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Interrupt control



  I'm having a bit of trouble understanding the way the
rtems_interrupt_disable macro works.  This is in the M68K
world, so perhaps what I'm questioning doesn't apply to
other CPU's.

  In the RTEMS C User's Guide, the notes say this directive
"modifies the level parameter".  According to the disassembler,
it looks like this:

00005c28 <rtems_interrupt_disable>:
    5c28:       40c0            movew %sr,%d0
    5c2a:       007c 0700       oriw #1792,%sr
    5c2e:       4e75            rts

  Well that certainly doesn't do anything to affect memory,
although you could get a snapshot of the entire status register
(SR) from the returned value.  The way this directive is used,
however, the returned value in %d0 isn't used, at least not in
the eight or ten source files I checked.

  What concerns me more is the way rtems_interrupt_enable
is invoked, typically a few source lines after
rtems_interrupt_disable.  An example, taken from
"rtems-4.0.0/c/src/lib/libbsp/unix/posix/clock/clock.c":

      rtems_interrupt_disable( isrlevel );
       (void) set_vector( args->buffer, Clock_driver_vector, 1 );
      rtems_interrupt_enable( isrlevel );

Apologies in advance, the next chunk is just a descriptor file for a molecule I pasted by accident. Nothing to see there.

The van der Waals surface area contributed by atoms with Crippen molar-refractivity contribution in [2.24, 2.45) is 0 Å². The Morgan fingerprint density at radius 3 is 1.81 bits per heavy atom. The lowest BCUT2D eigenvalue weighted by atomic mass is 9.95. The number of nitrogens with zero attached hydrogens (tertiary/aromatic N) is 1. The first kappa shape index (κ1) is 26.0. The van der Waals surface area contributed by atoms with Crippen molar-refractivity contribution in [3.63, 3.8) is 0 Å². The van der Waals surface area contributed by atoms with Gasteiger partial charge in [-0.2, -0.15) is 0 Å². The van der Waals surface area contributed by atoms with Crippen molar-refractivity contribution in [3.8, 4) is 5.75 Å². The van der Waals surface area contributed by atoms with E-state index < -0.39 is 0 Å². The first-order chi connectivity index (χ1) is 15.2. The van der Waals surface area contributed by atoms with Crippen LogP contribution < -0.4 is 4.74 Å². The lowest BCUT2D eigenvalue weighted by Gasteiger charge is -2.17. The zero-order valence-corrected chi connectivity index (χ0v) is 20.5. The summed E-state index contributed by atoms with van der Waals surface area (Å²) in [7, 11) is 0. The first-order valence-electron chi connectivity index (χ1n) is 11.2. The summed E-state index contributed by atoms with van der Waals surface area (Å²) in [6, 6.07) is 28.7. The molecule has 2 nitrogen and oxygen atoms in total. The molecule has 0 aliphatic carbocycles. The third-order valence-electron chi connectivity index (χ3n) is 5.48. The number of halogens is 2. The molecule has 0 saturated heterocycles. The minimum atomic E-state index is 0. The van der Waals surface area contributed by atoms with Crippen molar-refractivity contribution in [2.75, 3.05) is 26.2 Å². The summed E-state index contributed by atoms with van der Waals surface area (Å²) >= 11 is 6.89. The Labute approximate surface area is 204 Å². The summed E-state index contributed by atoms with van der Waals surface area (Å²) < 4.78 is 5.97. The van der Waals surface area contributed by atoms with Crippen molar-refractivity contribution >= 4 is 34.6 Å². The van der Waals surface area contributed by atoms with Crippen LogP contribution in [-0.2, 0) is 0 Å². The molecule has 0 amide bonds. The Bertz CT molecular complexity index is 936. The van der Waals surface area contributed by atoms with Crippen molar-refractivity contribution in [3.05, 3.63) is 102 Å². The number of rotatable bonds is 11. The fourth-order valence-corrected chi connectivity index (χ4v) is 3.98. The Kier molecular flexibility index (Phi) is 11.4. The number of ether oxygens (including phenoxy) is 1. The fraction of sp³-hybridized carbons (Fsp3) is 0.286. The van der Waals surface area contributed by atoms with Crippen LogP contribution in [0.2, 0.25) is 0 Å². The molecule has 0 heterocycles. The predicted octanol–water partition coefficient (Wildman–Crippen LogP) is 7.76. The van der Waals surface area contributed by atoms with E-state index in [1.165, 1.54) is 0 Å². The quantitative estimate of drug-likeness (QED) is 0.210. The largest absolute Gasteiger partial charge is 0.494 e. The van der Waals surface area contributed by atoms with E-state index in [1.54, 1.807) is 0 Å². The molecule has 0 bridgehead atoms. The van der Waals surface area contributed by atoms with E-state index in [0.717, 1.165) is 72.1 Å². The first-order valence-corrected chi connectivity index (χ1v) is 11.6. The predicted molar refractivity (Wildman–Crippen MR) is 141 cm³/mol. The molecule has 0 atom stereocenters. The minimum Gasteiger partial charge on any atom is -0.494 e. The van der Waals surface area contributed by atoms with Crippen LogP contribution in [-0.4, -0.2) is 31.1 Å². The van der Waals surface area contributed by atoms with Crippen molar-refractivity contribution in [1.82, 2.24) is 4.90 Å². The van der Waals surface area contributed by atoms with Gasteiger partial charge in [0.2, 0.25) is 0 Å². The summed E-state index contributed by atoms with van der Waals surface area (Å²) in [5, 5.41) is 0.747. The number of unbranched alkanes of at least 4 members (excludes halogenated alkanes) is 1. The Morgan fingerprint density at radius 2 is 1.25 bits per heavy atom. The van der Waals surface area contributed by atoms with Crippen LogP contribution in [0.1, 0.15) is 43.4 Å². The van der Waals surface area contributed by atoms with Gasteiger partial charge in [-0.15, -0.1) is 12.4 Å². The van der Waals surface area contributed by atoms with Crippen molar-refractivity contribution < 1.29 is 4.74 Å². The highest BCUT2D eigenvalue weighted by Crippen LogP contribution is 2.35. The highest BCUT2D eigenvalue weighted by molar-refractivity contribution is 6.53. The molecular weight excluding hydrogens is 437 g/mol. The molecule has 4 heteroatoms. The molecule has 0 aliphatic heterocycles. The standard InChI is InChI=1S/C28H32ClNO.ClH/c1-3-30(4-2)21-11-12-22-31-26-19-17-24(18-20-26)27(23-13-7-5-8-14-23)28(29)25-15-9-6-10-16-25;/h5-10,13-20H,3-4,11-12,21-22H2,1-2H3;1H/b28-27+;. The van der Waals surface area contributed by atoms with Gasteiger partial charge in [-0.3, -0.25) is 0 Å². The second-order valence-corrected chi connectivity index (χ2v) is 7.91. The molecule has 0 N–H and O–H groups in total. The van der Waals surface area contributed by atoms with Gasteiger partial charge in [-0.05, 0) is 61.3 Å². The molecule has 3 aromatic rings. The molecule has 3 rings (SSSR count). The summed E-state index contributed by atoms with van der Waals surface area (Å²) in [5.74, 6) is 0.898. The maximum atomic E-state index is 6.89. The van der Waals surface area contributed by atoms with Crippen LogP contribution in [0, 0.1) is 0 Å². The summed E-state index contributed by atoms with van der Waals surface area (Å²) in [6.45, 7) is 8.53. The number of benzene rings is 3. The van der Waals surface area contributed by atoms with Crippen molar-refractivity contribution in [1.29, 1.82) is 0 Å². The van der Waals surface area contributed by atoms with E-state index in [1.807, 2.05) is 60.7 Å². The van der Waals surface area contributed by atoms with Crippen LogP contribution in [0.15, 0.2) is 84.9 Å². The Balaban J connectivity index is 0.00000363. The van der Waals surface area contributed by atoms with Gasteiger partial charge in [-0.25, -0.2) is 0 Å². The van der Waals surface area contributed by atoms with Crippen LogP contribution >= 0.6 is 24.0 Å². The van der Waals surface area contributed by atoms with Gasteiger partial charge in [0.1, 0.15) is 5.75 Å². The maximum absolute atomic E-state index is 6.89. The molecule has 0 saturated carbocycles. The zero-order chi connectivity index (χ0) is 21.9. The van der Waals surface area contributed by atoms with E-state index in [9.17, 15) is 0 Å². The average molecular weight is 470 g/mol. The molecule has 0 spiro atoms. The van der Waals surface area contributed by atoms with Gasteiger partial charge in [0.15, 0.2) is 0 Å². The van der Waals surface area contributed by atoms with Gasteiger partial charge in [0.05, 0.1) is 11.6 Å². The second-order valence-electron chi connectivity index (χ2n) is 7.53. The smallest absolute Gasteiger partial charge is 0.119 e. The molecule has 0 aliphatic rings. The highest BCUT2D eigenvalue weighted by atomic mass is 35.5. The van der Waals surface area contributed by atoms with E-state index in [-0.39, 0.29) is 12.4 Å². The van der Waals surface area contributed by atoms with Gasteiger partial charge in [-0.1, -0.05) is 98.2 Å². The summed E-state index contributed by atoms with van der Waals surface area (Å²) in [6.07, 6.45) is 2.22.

Looking at the output from disassembler again:

00005c32 <rtems_interrupt_enable>:
    5c32:       202f 0004       movel %sp@(4),%d0
    5c36:       46c0            movew %d0,%sr
    5c38:       4e75            rts

  There's two things here that just don't sit right with me.  First,
isrlevel is never assigned by the calling function.  Since .bss is
zeroed at run time, its value is predictable, but I'm old and stodgy
enough to be nervous when I see this kind of code.  The other concern
is that the movew instruction at 0x5c36 above clears the entire
status register, which puts the CPU in user mode.  This results in
the use of a different stack pointer and privilege level, neither of
which is obvious nor necessarily desired.

  Is this not really a problem for some reason which escapes me?
Is the M68K implementation of rtems_interrupt_disable not truly
correct, but not wrong enough to cause problems?  I'm having
trouble getting an interrupt source working on my boards, and
my debugging efforts have pointed me to this, but I see other
interrupt-driven tasks working, so it can't be totally broken.

  I'm confused.

				-- Mike Collins --